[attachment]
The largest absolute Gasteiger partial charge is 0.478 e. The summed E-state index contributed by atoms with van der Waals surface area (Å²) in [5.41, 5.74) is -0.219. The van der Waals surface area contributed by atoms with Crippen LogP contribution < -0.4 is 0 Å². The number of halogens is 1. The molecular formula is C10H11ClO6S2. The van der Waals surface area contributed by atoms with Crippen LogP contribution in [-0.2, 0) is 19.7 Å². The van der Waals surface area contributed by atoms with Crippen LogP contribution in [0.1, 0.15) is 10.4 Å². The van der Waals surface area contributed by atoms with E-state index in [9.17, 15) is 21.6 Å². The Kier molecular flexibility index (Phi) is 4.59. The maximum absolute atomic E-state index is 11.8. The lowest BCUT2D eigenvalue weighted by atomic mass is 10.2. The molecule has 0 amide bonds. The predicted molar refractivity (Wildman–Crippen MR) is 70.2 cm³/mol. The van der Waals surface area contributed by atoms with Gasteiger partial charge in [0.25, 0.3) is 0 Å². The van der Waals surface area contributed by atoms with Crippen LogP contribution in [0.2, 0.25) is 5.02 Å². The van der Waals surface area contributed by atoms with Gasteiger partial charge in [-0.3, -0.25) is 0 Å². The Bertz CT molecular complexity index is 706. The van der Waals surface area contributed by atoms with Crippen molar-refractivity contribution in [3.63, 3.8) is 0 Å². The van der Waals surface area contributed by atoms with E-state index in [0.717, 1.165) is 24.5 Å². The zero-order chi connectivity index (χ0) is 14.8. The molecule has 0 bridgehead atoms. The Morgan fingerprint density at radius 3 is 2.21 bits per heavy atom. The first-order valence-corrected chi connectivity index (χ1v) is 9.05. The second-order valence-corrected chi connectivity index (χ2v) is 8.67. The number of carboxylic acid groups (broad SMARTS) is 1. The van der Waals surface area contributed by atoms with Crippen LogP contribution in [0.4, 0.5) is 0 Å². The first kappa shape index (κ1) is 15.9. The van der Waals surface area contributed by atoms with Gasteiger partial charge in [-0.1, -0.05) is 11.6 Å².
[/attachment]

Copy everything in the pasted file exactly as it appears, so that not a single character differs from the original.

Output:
The largest absolute Gasteiger partial charge is 0.478 e. The summed E-state index contributed by atoms with van der Waals surface area (Å²) in [5.41, 5.74) is -0.219. The van der Waals surface area contributed by atoms with Crippen LogP contribution < -0.4 is 0 Å². The number of halogens is 1. The molecular formula is C10H11ClO6S2. The van der Waals surface area contributed by atoms with Crippen LogP contribution in [-0.2, 0) is 19.7 Å². The van der Waals surface area contributed by atoms with Crippen LogP contribution in [0.1, 0.15) is 10.4 Å². The van der Waals surface area contributed by atoms with E-state index in [9.17, 15) is 21.6 Å². The Kier molecular flexibility index (Phi) is 4.59. The maximum absolute atomic E-state index is 11.8. The lowest BCUT2D eigenvalue weighted by atomic mass is 10.2. The molecule has 0 amide bonds. The predicted molar refractivity (Wildman–Crippen MR) is 70.2 cm³/mol. The van der Waals surface area contributed by atoms with Gasteiger partial charge in [0.25, 0.3) is 0 Å². The van der Waals surface area contributed by atoms with Crippen LogP contribution in [0.2, 0.25) is 5.02 Å². The van der Waals surface area contributed by atoms with Gasteiger partial charge in [-0.3, -0.25) is 0 Å². The Bertz CT molecular complexity index is 706. The van der Waals surface area contributed by atoms with Crippen molar-refractivity contribution in [3.63, 3.8) is 0 Å². The van der Waals surface area contributed by atoms with E-state index in [0.717, 1.165) is 24.5 Å². The zero-order chi connectivity index (χ0) is 14.8. The molecule has 0 bridgehead atoms. The Morgan fingerprint density at radius 3 is 2.21 bits per heavy atom. The first-order valence-corrected chi connectivity index (χ1v) is 9.05. The second-order valence-corrected chi connectivity index (χ2v) is 8.67. The number of carboxylic acid groups (broad SMARTS) is 1. The van der Waals surface area contributed by atoms with Crippen LogP contribution in [0.4, 0.5) is 0 Å². The first kappa shape index (κ1) is 15.9. The van der Waals surface area contributed by atoms with Gasteiger partial charge in [-0.1, -0.05) is 11.6 Å².